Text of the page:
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Joint Seminar l Modeling classroom language pre and during COVID-19 for critical reflection

Seminars / Lectures / Workshops

RCPCE Events

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  • Date

    06 Sep 2021

  • Organiser

    Department of English and Communication

  • Time

    17:00 - 18:00

  • Venue

    Zoom  

Speaker

Dr Dennis Tay

Remarks

This event is jointly organized with the Research Centre for Professional Communication in English, PolyU.

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Summary

COVID-19 forced a global shift towards online pedagogy that has challenged many institutions, teachers, and students. For those in higher education, it has also motivated research and critical reflection on new and taken-for-granted practices alike. Much of this research rightly focuses on policy, attitudes, and digital technologies. However, given its constitutive role, more could also be said about how language use has adapted to or been affected by the online classroom. This is worthwhile for i) researchers of (variation and change in) classroom language, as well as ii) teachers reflecting on themselves for personal or professional purposes (e.g., as part of a teaching portfolio). Social and psychological meanings - how, rather than what is being said – would be particularly interesting in this regard. In this talk, I share personal reflections and lessons learnt from my own language use in the same undergraduate course pre-COVID (2019/20) and during COVID (2020/21). This involves quantitative modeling techniques that i) help to quickly visualize and communicate broad patterns, ii) lead to actionable insights that may evade other introspective methods, and iii) do not require advanced skills in statistics or programming. I illustrate the quantification of language using Linguistic Inquiry and Word Count (LIWC) (Pennebaker et al., 2015), the basic use of generalized linear mixed models (GLMM) (Heck & Thomas, 2015) to compare language between semesters, and hierarchical clustering (AHC) to discern stylistically similar language ‘blocks’ and transitions within semesters (Tay, 2020). If time permits, I will also share more exploratory attempts with ARIMA time series (Tay, 2021) and survival analysis models for more nuanced insights.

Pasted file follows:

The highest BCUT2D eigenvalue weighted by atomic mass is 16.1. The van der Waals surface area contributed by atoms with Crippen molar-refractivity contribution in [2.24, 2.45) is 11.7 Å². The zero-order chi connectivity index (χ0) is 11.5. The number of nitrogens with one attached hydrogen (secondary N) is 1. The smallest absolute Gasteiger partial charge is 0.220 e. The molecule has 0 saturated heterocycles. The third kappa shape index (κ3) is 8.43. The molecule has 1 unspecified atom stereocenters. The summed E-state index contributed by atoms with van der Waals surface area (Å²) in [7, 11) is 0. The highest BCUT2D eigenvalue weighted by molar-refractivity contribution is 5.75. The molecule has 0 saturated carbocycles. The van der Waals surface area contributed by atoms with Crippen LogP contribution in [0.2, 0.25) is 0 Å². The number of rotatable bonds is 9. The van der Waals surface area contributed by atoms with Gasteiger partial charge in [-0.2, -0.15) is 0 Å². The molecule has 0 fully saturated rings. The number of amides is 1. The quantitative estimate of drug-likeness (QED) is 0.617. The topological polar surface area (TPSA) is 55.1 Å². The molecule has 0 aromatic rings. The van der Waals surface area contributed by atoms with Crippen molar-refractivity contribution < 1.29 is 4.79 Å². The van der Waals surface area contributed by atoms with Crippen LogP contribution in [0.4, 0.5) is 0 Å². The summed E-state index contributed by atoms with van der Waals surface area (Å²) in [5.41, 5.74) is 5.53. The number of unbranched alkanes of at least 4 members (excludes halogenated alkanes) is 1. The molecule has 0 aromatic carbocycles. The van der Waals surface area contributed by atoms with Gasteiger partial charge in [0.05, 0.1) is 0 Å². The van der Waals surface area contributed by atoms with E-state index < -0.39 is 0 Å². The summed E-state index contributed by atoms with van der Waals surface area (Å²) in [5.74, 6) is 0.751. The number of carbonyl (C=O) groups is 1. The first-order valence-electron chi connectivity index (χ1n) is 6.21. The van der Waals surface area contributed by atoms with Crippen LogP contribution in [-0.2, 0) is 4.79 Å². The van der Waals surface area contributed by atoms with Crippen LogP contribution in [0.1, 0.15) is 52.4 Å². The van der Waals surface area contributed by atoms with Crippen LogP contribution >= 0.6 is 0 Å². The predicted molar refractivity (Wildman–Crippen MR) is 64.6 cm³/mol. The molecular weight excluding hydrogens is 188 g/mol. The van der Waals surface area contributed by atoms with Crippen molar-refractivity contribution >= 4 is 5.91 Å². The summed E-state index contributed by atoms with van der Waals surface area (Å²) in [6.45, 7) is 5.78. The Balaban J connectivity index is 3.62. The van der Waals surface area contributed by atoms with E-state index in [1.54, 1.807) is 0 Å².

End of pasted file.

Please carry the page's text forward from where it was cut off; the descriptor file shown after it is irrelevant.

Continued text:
References
Heck, R., & Thomas, S. (2015). An Introduction to Multilevel Modeling Techniques. Routledge.
Pennebaker, J. W., Boyd, R. L., Jordan, K., & Blackburn, K. (2015). The development and psychometric properties of LIWC2015. University of Texas at Austin.
Tay, D. (2020). A computerized text and cluster analysis approach to psychotherapy talk. Language & Psychoanalysis, 9(1), 1–22.
Tay, D. (2021). Modelability across time as a signature of identity construction on YouTube. Journal of Pragmatics, 182, 1–15.

 

Keynote Speaker

Dr Dennis Tay

Dr Dennis Tay

Department of English and Communication, The Hong Kong Polytechnic University

Dennis Tay is Associate Professor at the Department of English and Communication, The Hong Kong Polytechnic University. He is trained in linguistics, computational mathematics, and statistics, and held previous positions in New Zealand and Singapore. His research lies at the intersection of cognitive linguistics, metaphor, mental healthcare communication, and data analytics. He is on the editorial board of Metaphor and Symbol, Metaphor and the Social World, PLoS One, and Cognitive Linguistic Studies. His most recent monograph is Time Series Analysis of Discourse. Method and Case Studies (2019, Routledge).   Read More

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